Are you seeing more patients with CHS as the use of pot is becoming more widespread and believed to be safe to use?

In the United States, adult cannabis use has more than doubled since 2011.  People generally recognize cannabis as having anti-nausea properties so diagnostic confusion can lead to patients self-medicating with cannabis, resulting in a vicious cycle.  Recognition of this disorder is critical because patients will not get better until they abstain from cannabis use.

Is this a recent phenomenon?  If so, do you think it is because the strains of cannabis are more potent now?

Modern-day strains have tripled in potency since 1995, so that is likely a factor in perpetuating the disorder. CHS was only described for the first time in 2004.  Many patients will have had problems for years before the correct diagnosis is made. Fortunately awareness of CHS among physicians is starting to increase, so we are seeing more recognition of the disorder.

What frequency of smoking pot is considered to be excessive and could lead to CHS?

Most cases of CHS are in daily cannabis users who have been using it for a year or longer. It appears men who use three to five times a day for two years or longer are at greatest risk. It can be seen in people who only use it weekly, particularly if past use was more frequent.

One theory is that the cannabis can be stored in body fat, so it may accumulate in the tissue and get released at irregular intervals, potentially under times of stress. That can make it confusing if the recent pattern of cannabis use is less frequent than daily. Sometimes that makes it hard for patients to see the direct link between cannabis use and vomiting episodes.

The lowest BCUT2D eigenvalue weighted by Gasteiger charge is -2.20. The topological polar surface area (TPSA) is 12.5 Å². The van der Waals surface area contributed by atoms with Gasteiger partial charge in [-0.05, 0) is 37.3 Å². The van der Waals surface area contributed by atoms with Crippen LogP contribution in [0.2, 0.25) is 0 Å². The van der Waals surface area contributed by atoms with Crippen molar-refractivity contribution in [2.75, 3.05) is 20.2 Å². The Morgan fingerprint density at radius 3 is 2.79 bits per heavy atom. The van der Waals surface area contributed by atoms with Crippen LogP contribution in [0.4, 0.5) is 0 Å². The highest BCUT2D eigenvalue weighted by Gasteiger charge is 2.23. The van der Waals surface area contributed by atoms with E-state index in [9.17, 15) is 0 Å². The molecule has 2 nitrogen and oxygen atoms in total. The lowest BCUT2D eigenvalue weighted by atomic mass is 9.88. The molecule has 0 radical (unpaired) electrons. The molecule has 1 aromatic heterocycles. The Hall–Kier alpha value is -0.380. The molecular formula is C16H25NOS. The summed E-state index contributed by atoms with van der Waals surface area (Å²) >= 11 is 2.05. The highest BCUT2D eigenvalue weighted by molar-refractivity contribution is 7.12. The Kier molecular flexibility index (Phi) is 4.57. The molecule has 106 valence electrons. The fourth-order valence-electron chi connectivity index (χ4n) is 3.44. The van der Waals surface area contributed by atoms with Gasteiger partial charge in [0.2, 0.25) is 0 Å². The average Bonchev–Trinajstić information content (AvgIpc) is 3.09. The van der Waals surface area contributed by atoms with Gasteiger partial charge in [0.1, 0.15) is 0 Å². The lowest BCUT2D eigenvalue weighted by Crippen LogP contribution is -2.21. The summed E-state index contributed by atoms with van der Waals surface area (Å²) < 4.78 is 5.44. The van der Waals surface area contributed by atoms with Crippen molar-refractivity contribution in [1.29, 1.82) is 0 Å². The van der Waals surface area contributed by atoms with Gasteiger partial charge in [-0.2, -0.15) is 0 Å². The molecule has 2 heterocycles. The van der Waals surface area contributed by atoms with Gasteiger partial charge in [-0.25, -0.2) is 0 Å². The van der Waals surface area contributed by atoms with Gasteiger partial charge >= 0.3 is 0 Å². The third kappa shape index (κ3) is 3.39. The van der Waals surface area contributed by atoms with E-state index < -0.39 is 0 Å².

Obviously if someone has CHS, they need to stop smoking pot – what is the expected time to start to feel better?

Most of the symptoms resolve within three to four days of cessation of cannabis use. The mainstay of treatment is continued avoidance of cannabis because resuming its use can lead to recurrence of symptoms, which is widely reported to occur.

In acute cases, patients may need supportive care with IV fluids and medications to treat the severe nausea and vomiting. The optimal medications to treat nausea are being investigated with promising results emerging since traditional anti-nausea medications are not as effective for CHS as for other causes of nausea because CHS is not acting directly on the brain’s vomiting center. 

There is an interesting potential link between CHS and a disorder called cyclical vomiting syndrome (CVS), which can be viewed as similar to an “abdominal migraine.” Some patients with CVS resort to using cannabis for nausea, which could paradoxically be making things worse.

If a patient abstains from cannabis for at least one to two weeks and still has bouts of severe nausea, vomiting and abdominal pain, it would be beneficial to be evaluated for possible cyclical vomiting syndrome because there are other treatment strategies than can help these patients. 

For more information on CHS, or to make an appointment with Dr. Blaney, please call 314-747-2066.

Gastrointestinal Center
Center for Advanced Medicine
4921 Parkview Place, Suite 8C
St. Louis, MO 63110

Barnes-Jewish West County Hospital
Medical Building One, Suite 206
1040 N. Mason Road
Creve Coeur, MO 63141